Colombian prosecutors will seek to charge some 1,500 civilians with conflict-related crimes allegedly committed by guerilla groups like the FARC, which is currently negotiating peace with the government. The civilians are all suspected of having either ordered or taken part in crimes like homicide, kidnapping, extortion and forced displacement carried out by leftist guerilla groups during Colombia’s more than 50-year-long armed conflict. Vice-Prosecutor General Jorge Fernando Perdomo said the civilians were incriminated by demobilized guerrillas of the FARC, ELN, EPL, ERG and ERP. In total, the transitional justice tribunal that will be put in place if peace is reached between the FARC and the administration of President Juan Manuel Santos will prosecute tens of thousands of people allegedly involved in war crimes or crimes related to the conflict.
The country's reintegration agency said last year it expected some 20,000 FARC guerillas and logistical supporters to demobilize. All demobilizing rebels and rebel collaborators will have to appear before the tribunal, initially to check if they can request amnesty or are accused of war crimes. Local media have since reported that the number of demobilizing FARC fighters and FARC support network members could rise to 40,000, more than the approximately 30,000 who demobilized from the right-wing paramilitary AUC between 2003 and 2006. The vice-prosecutor general earlier announced that some 24,400 state officials would also have to appear before the transitional justice tribunal.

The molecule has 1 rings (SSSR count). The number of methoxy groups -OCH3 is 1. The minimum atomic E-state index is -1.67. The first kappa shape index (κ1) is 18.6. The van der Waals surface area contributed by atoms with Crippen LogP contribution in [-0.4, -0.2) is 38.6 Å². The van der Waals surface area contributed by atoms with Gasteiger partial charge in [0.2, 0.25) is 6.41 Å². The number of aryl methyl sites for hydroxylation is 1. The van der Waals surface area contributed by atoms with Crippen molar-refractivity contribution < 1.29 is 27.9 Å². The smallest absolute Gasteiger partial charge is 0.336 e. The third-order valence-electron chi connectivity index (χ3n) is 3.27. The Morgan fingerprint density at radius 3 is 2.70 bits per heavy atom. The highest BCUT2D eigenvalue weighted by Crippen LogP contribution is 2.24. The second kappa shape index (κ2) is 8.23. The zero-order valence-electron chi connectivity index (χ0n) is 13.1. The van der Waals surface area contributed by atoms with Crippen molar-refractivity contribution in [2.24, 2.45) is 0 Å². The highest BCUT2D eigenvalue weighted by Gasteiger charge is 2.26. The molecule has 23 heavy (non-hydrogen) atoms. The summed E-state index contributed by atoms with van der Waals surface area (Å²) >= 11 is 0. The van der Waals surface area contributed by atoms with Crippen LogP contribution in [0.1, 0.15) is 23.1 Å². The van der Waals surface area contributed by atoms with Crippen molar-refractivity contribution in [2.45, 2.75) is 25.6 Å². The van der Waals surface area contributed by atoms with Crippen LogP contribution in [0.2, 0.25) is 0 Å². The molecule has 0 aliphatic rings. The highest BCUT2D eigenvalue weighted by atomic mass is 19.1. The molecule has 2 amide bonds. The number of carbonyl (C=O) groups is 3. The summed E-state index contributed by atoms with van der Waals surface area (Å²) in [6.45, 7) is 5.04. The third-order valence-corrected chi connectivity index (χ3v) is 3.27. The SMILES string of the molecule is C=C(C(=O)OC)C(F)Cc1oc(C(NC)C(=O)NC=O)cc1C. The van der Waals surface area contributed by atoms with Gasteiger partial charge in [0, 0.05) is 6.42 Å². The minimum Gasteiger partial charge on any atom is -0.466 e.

The tens of thousands of guerrillas, members of the military, politicians and civilians implicated in war crimes or conflict-related crimes will have to appear before a Peace Tribunal, a temporary court that will seek justice for the more than 7 million victims of the armed conflict, at least 260,000 of whom were killed. (Colombia Reports, Jan. 8)